3. The oxygen index n: According to the oxygen index method described in ASTM D-2863-70, the oxygen index n is determined using a sheet of plain fabric made of the test composition, being 10 cm in length and S cm in width and tightly rolled up in a sticklike shape.

The number average molecular weight of the polyaryl phosphonate is measured by the vapor pressure osmometry at 35C. in chloroform, and the degre of polymerization is determined therefrom. l

PREPARATION OF FIREPROOF AGENTS PROCEDURE] A mixture of 4,4'-dihydroxydiphenyl sulfone' (36 parts), phenyldichlorophosphine oxide (29.3 parts) and calcium chloride (0.2 part) is heated in nitrogen stream at 150C for minutes, at 1709C for 30 minutes and then at 190C for 30 minutes. After the temperature is raised up to 250C in 30 minutes, the reaction mixture is kept at this temperature for 10 minutes under a reduced pressure of about mmI-Ig. Nitrogen gas is introduced so as'to recover the at? mospheric pressure. Then, the reaction mixture is cooled to give a brown solid, which is designated as a fireproof agent A. Molecular weight, 5,800. Degree of polymerization, 15.0. M.P., 187C.

In the same manner as above but usingan equimolar amount of hydroquinone in place of 4,4'- dihydroxydiphenyl sulfone, there is prepared a polyphosphonate, which is designated as a fireproof agent X for control. Degree of polymerization, 32, M.P., C.

PROCEDURE 2 The fireproof agent A (20 g) is dissolved in chloroform (50 ml), and the resultant solution is poured into methanol (300 ml). The formed precipitate is collected, washed well with methanol, filtered and driedunder reduced pressure to give white powder (19 g), which is designated as a fireproof-agent B. Molecular weight, 7,400. Degree of polymerization, l9'.5.M-;P.,,175C. a

PROCEDURE3 A mixture of phenyldichlorophosphine oxide (1 mol), 4,4'-dihydroxydiphenyl sulfone (0.48 mol), resorcinol (0.48 mol) and a catalytic amount of calcium chloride is heated in nitrogen stream at 150C for 4 hours, at 180C for 15 hours and then under reduced pressure at 200C for 2 hours. The product is designated as a fireproof agent C. Degree of polymerization, l8. M.P., 140 to 150C.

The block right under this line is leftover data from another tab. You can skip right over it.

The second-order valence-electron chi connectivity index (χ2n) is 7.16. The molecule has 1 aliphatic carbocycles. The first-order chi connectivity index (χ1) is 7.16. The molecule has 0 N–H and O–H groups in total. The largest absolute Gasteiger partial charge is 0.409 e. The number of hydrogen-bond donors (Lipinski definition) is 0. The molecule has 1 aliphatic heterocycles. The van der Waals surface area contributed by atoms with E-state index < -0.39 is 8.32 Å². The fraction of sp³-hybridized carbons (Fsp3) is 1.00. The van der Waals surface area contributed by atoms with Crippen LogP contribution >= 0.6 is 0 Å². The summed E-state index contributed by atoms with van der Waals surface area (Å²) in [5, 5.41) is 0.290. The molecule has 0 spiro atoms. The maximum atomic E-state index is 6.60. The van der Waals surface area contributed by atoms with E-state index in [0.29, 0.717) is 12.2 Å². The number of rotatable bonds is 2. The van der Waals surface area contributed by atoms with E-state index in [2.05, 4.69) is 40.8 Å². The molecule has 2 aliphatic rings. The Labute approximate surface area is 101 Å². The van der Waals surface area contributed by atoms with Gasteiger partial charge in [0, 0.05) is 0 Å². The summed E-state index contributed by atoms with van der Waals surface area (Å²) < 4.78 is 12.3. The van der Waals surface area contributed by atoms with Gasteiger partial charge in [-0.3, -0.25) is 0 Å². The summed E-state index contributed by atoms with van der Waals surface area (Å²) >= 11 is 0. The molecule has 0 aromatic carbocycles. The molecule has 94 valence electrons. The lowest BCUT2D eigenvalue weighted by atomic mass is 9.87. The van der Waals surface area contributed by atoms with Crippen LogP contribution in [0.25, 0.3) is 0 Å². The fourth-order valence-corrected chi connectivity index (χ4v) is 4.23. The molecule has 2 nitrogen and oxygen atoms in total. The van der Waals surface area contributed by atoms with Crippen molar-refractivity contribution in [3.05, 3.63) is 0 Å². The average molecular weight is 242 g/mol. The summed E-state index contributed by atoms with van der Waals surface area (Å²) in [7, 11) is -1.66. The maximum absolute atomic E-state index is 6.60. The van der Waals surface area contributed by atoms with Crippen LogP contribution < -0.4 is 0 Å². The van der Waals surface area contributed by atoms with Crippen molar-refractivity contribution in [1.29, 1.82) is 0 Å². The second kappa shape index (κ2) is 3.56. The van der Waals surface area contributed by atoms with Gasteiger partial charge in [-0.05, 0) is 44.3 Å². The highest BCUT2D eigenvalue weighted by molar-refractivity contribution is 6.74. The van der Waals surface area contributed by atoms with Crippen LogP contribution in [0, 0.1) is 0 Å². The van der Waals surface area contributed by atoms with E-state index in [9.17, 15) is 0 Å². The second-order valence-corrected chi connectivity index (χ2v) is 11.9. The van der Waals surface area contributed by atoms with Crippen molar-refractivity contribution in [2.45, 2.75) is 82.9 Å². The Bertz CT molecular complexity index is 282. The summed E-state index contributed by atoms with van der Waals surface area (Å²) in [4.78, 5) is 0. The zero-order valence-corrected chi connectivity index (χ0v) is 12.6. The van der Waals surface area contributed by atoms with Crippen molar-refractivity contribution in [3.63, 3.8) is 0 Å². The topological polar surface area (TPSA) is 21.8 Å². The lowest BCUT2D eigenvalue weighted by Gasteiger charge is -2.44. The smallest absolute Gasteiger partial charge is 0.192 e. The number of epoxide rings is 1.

PROCEDURE 4 A mixture of 4,4-dihydroxydiphenyl sulfone (40 parts), phenyldichlorophosphine oxide (29.3 parts) and calcium chloride (0.25 part) is heated in nitrogen stream at 150C for 90 minutes, at 180C for 30 minutes and then at 200C for 30 minutes. After the mixture is kept under reduced pressure for minutes, nitrogen gas is introduced so as to recover the atmospheric pressure. The reaction mixture is cooled to given a brown solid which is designated as a fireproof agent Y for control. Molecular weight, 2150. Degree of polymerization, 5.8. M.P., 170C.

PROCEDURE 5 PROCEDURE 6 A mixture of bis(3-methyl-4-hydrophenyl)sulfone (25 g), phenyldichlorophosphine oxide (18.3 g) and calcium chloride (100 mg) is gradually heated up to 140 to 250C in nitrogen stream in 7 hours and then heated at 260C for hours under a reduced pressure below 5 mmHg to give yellowish brown solid. Number average molecular weight, 7,300. The solid (30 g) is dissolved in chloroform (70 ml), and the resultant solution is added dropwise to methanol (700 ml) to give precipitate (27 g), which is designated as a fireproof agent E. M.P., 204C. Molecular weight, 8,900. Average degree ofpolymerization, 22.2.

PROCEDURE 7 A mixture of bis(3,5-dimethyl-4hydroxyphenyl)sul- I 'fone (15.3 g), phenyldichlorophosphine oxide (102 g) and calcium chloride (300 mg) is treated in the same manner as in Procedure 6 to give a yellowish brown solid. The solid (19 g) is dissolved in chloroform (50 ml), and the resultant solution is added dropwise to methanol (500 ml) to give white powder (15 g), which is designated as a fireproof agent F. Average molecular weight, 4,200. Average degree of polymerization, 9.7. M.P., 223C.

PROCEDURES As in Procedure 1 but using resorcinol in place of 4,4-(dihydroxydiphenyl)sulfone, there is obtained a yellow solid, which is designated as a fireproof agent Z.

PROCEDURE 9 The reaction product (molecular weight, 1 1,000) (3.5 kg) obtained in Procedure 5 is dissolved in chloroform (21 L). To the solution, methanol (17.5 L) is added, and the resultant mixture is stirred. The upper layer of the mixture is removed by decantation. The lower layer is added dropwise to methanol to give white powder (2,735 g), which is designated as a fireproof agent H. To the upper layer, methanol (2.7 L) is added, and the resultant mixture is stirred. The lower layer is concentrated under reduced pressure to give a residue, which is designated as a fireproof agent 1. The upper layer is further treated with methanol in the amount as shown in Table l in the same manner as above so as to repeat separation. The separated products are designated as foreproof agents J, K, L and M respectively. The yields and the physical prodperies of the fireproof agents are shown in Table 1.

Table 1 Fire Amount of Yield Average Average degree proof methanol added (g) molecular of polymerizaagent (L) weight tion M (Concentra- 182 1350 3.6